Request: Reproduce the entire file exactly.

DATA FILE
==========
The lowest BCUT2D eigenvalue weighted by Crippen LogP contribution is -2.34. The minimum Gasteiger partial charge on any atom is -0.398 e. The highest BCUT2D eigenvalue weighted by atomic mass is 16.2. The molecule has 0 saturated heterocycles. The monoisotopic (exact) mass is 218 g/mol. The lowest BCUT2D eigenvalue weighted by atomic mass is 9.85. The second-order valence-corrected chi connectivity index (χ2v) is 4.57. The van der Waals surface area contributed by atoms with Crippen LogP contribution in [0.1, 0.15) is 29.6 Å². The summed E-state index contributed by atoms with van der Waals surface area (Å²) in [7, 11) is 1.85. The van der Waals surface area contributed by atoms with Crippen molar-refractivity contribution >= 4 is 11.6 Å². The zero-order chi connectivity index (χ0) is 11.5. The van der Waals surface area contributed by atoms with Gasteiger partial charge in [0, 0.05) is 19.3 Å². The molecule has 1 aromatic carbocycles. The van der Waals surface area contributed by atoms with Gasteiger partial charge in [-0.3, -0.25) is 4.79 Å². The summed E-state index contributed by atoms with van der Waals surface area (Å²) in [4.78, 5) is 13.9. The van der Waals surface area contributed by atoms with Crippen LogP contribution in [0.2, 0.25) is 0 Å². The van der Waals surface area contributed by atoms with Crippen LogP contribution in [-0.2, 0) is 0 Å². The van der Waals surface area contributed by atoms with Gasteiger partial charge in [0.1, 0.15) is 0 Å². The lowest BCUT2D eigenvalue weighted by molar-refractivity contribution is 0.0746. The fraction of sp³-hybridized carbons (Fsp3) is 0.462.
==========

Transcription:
The lowest BCUT2D eigenvalue weighted by Crippen LogP contribution is -2.34. The minimum Gasteiger partial charge on any atom is -0.398 e. The highest BCUT2D eigenvalue weighted by atomic mass is 16.2. The molecule has 0 saturated heterocycles. The monoisotopic (exact) mass is 218 g/mol. The lowest BCUT2D eigenvalue weighted by atomic mass is 9.85. The second-order valence-corrected chi connectivity index (χ2v) is 4.57. The van der Waals surface area contributed by atoms with Crippen LogP contribution in [0.1, 0.15) is 29.6 Å². The summed E-state index contributed by atoms with van der Waals surface area (Å²) in [7, 11) is 1.85. The van der Waals surface area contributed by atoms with Crippen molar-refractivity contribution >= 4 is 11.6 Å². The zero-order chi connectivity index (χ0) is 11.5. The van der Waals surface area contributed by atoms with Gasteiger partial charge in [0, 0.05) is 19.3 Å². The molecule has 1 aromatic carbocycles. The van der Waals surface area contributed by atoms with Gasteiger partial charge in [-0.3, -0.25) is 4.79 Å². The summed E-state index contributed by atoms with van der Waals surface area (Å²) in [4.78, 5) is 13.9. The van der Waals surface area contributed by atoms with Crippen LogP contribution in [0.2, 0.25) is 0 Å². The van der Waals surface area contributed by atoms with Crippen LogP contribution in [-0.2, 0) is 0 Å². The van der Waals surface area contributed by atoms with Gasteiger partial charge in [0.1, 0.15) is 0 Å². The lowest BCUT2D eigenvalue weighted by molar-refractivity contribution is 0.0746. The fraction of sp³-hybridized carbons (Fsp3) is 0.462.